Meanwhile, another survey has revealed the pressure being put on leaders to deliver digital transformation, with research by Couchbase discovering that 83% of IT and digital leaders fear that they could lose their jobs over failed digital transformation. And the CEO of cloud-based collaboration software Box weighs in on the “key” to digital transformation: this week, it’s company data.
OK, GOV.UK: What are you doing to optimise for voice?
With global smart speaker ownership rising steadily year-on-year, more and more brands are doing what they can to make their content discoverable and accessible to voice devices – including government brands.
The UK’s Government Digital Service recently published a detailed summary of its attempts to make government content voice-friendly and provide a consistent user experience across different voice assistants and voice-enabled devices. While the GDS team (which is responsible for managing GOV.UK, the UK government’s digital portal) had experience creating apps and skills for voice assistants, they “wanted to find out if it was possible to support all the major voice platforms without having to build apps for each one”.
The Government Digital Service demonstrates how Google Assistant uses its content to answer common questions about learning to drive
The GDS post includes steps that the team took to make their content more voice-accessible (including using different types of Schema markup for news, guidance and “step-by-step journeys”), and handy insights into exactly how voice assistants work, where they draw their information from, and how to write a good voice answer.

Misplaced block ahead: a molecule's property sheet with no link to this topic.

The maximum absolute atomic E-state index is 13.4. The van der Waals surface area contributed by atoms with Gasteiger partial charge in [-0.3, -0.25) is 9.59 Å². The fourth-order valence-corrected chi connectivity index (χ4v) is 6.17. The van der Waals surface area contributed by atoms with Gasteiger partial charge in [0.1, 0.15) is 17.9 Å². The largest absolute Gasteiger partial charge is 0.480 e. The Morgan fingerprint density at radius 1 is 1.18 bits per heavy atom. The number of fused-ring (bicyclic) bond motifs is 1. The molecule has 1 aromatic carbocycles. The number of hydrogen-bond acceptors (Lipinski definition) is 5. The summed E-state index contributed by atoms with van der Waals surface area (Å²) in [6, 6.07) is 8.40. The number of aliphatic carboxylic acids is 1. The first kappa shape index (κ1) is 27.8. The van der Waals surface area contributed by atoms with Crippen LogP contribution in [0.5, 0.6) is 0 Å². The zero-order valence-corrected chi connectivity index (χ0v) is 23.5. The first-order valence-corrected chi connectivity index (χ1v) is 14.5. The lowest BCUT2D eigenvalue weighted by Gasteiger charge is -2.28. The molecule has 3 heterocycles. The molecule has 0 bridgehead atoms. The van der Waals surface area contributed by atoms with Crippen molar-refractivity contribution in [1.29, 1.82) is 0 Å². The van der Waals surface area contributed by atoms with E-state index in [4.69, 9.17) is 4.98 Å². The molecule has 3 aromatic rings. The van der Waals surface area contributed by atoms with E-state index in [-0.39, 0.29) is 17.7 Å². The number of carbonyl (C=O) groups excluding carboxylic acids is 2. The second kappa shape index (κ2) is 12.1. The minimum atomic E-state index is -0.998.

It makes for highly informative reading, and could serve as a very useful starting point for any brand that wants to get to grips with voice and isn’t sure where to begin.
How the Leeds Teaching Hospitals NHS Trust is making healthcare digital
The healthcare sector is ripe for digital disruption and transformation. Econsultancy’s recent interview with AXA PPP Healthcare’s Richard Cooper highlighted some of the exciting opportunities presented by the increasingly widespread availability of health technology – as well as the challenges faced by healthcare brands in getting consumers to trust them with their most sensitive data.
The NHS might face the biggest challenge of all when it comes to modernising its infrastructure and establishing a reputation for digital excellence, but one of its largest trusts is taking the plunge anyway. The Leeds Teaching Hospitals NHS Trust is building a bespoke electronic patient records system which aims to deliver integrated, patient-focused healthcare for 800,000 people in the region.
ZDNet details how the trust is using open standards to make its electronic health records (EHR) compatible with more than 40 additional systems across the hospital, and plans to go mobile later this year. The system will also transition from on-premise to cloud-based in the next three years.
Other futuristic plans for the service include implementing a chatbot to help clinicians search the EHR for patient notes via voice, and using machine learning to automate the process of finding the right medical records amongst hundreds of documents, saving clinicians time and energy.
Best of all, the new system is cost-effective: Chief Digital and Information Officer for the trust, Richard Corbridge, told ZDNet that Leeds has one of the cheapest technology functions in the NHS with an annual cost of just £3 million. By contrast, a comparative off-the-shelf solution could cost the trust as much as £35 million over five years.